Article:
However while abstract ideas are certainly amusing, the James pond series is best known for its fish puns. The game was originally known as 'Guppy' but Millennium's managing director Michael Hayward suggested a rather dramatic change. "he had the 'so bad it's good' idea to re-name the fishy star of my in-progress game as 'James Pond'" Sorrel once admitted to Eurogamer. "I wasn't sure initially but I quickly realised how much pun potential there was beyond that simple name" he explained to Edge magazine. "The rest as they say is fish-tory. Sorry." most levels mimicking a James Bond titles with "License to Bubble" (after Licence to Kill), "A View to a Spill" (A View to a Kill) and "Leak and Let Die" (Live and Let Die). A young Sorrell didn't see the problem with parody at the time; it was all done with humour in mind. "Obviously we were all pretty naive about copyright issues back then, so spoofing the MGM lion-roar intro was done without a second thought for how it might be infringing anyone's copyright! As I understand it, a little while after the game launched, Millennium were contacted by MGM lawyers. [...] I'm sure the fact I directly sampled their intro can't have helped."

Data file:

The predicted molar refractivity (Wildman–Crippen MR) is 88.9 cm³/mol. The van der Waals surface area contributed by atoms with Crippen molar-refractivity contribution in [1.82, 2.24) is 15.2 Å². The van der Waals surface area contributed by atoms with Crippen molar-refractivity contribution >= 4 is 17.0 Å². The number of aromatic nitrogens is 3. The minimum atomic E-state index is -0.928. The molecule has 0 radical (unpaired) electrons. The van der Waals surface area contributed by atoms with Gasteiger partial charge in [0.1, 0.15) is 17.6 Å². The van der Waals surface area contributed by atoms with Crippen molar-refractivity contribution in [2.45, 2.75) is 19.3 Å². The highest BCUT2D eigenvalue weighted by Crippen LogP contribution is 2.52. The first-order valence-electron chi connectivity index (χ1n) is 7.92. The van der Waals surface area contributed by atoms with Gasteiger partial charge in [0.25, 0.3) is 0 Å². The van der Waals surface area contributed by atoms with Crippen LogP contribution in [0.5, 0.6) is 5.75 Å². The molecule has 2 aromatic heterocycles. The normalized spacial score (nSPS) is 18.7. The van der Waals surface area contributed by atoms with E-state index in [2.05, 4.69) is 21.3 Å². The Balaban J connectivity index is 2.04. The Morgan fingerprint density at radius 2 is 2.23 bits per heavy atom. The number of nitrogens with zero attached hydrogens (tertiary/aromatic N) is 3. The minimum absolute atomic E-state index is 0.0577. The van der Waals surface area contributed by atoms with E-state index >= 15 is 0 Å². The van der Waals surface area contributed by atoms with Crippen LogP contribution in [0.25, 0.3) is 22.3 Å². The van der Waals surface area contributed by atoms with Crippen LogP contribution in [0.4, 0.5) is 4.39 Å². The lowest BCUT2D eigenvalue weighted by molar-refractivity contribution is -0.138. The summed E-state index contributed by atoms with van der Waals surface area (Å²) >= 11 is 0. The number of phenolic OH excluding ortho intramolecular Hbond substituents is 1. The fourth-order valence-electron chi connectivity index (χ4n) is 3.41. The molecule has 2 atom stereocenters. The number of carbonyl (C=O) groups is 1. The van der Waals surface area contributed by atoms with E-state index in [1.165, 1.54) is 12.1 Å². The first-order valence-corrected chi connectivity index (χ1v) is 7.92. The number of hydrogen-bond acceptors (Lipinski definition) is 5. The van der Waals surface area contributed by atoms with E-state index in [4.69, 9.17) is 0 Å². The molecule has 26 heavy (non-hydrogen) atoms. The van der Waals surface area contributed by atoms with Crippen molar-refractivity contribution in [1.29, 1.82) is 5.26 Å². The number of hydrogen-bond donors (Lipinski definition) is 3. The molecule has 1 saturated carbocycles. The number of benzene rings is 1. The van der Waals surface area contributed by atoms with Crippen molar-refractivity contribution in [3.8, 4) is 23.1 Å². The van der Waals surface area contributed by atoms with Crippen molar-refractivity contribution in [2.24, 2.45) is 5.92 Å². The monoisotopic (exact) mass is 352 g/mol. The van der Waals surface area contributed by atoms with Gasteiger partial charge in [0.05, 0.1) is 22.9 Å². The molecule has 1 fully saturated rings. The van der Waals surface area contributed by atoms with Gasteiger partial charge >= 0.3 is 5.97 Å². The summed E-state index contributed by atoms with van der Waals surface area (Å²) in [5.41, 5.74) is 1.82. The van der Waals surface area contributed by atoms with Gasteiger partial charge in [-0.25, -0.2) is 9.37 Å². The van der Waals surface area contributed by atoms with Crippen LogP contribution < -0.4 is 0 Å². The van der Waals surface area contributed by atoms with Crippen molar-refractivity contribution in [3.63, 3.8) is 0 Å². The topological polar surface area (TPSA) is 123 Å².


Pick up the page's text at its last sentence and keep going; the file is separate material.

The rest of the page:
The game went down well on the 16-bit home computers. "From the super-cute sprites through to the brilliant scenery everything is a graphical feast to behold [...] a brilliant arcade adventure" noted CVG magazine reviewing the Amiga release. Amiga Format was equally enamoured. "'James Pond' looks good, plays well and sounds spiffing too" they wrote in 1990. 


With such glowing praise 'James Pond' caught the attention of EA, who presented Vectordean and Millennium a chance they never could have anticipated. "EA gave us the opportunity to convert 'Underwater Agent' to the new Sega Mega Drive console, or ‘Genesis’ as it was known in the US,” Sorrel explains. It was a dream come true for the young developer, who was still playing games at his parent’s house after work. In fact he had a taste for Sega machines in particular. "Around the time I was working on the original 'James Pond' I bought an import Mega Drive and fell in love". However Sorrel himself wasn't able to complete the conversion to the Sega console which was instead done by his boss, Steve Bak.
Using the Amiga version as a base Bak was under time pressure, as EA wanted the game available as close to the console's European launch as possible. "Our relationship with EA was certainly a little strange," Sorrell once said to Eurogamer. "'James Pond' was the first Mega Drive game to be developed in Europe and was produced in a crazy rush on a one-of-a-kind Mac-based dev-kit that Steve had to personally fly back with from San Francisco."